Teaching Children to Cope with Feelings
Developing Self-Calming Skills
One of the greatest skills an adult working or living with young children can have is the ability to calm an upset child. Of course, the optimum is for children to learn to calm themselves, and for that reason adults should respect their attempts to do so. For example, when the crying infant finds a soothing thumb and pops it in, the adult should rejoice and not try to distract or substitute something else. The thumb is an example of a very effective self-soothing device.
If infants are to learn self-calming techniques, the adult must not jump up and respond to each little whimper or tiny demand. Timing is important; it takes skill to create a response gap that is just long enough to allow children to discover ways to meet their own needs. If the adult waits too long, children feel neglected; they may go beyond the place where they can calm themselves. Once the child gets overly excited and chaos sets in, the adult needs to be on hand to stop the momentum and help the child get reorganized. Sometimes this is merely a matter of being present and allowing the child to pick up your calm rhythms. Some adults have the natural instinct of tuning into the child’s rhythms, flowing with them until the two are in tune, then slowing the combined rhythm until the child is once more relaxed and calm. Thoman and Browder (1987) give specifics about how this can be done with a baby. They start by advising the adult to find a quiet, softly lit room and relax completely while holding the baby: “Breathe deeply. Feel all your muscles unwind.... Now tune in to your baby. Listen to his breathing. Feel his breathing against your chest. At first, try to match your breathing to your baby’s breathing, so you’re inhaling and exhaling in unison. Then slowly make your breathing deeper” (pp. 181–182). They say that as the adult changes his or her breathing, the baby’s breathing will change to match it.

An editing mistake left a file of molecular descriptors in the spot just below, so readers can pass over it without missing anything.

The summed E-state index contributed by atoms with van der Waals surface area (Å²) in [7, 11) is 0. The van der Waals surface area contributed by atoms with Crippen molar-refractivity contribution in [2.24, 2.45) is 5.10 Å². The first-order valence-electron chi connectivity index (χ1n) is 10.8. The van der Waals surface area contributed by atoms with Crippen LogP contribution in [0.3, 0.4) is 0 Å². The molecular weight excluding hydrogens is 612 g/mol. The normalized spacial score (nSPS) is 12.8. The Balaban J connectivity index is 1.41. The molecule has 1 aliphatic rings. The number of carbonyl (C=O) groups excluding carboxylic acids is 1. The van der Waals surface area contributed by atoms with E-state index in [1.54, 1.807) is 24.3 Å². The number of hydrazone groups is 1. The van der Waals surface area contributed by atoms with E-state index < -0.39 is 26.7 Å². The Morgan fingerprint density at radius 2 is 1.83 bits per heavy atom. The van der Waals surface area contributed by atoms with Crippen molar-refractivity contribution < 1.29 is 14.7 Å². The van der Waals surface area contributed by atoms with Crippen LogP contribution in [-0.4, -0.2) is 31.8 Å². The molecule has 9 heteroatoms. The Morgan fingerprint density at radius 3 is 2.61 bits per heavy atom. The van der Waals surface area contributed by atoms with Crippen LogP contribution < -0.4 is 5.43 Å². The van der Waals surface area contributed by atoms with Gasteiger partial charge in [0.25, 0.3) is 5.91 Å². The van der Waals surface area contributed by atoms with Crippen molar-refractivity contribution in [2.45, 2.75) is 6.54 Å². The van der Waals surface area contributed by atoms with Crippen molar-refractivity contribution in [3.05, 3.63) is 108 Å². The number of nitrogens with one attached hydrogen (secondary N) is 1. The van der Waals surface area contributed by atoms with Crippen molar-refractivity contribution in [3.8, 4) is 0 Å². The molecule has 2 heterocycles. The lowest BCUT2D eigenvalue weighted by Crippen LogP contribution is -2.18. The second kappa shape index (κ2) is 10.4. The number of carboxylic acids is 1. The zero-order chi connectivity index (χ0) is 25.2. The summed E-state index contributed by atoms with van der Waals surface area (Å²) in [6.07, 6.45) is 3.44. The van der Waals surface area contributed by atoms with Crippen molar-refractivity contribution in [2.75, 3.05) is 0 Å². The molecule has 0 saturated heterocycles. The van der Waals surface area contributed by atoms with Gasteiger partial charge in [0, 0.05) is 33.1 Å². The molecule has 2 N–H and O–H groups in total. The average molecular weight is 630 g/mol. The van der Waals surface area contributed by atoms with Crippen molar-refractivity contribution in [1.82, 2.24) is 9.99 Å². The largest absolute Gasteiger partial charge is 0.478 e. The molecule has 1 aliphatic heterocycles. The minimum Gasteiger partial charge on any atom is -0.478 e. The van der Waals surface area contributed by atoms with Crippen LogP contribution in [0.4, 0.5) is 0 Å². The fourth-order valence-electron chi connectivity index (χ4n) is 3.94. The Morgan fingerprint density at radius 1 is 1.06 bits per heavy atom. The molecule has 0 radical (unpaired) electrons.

This approach can be used with some children who are no longer babies. Some children are able to use the adult closeness to bring down their energy level and become calm. Something similar can even be used with a group of children. Some infant-care teachers and early educators know how to go with the flow of energy and then bring it down to a less chaotic level. There’s usually an ideal time to intervene. Determining this ideal time is a skill adults who live and work with young children can acquire through experience.
© ______ 2009, Merrill, an imprint of Pearson Education Inc. Used by permission. All rights reserved. The reproduction, duplication, or distribution of this material by any means including but not limited to email and blogs is strictly prohibited without the explicit permission of the publisher.
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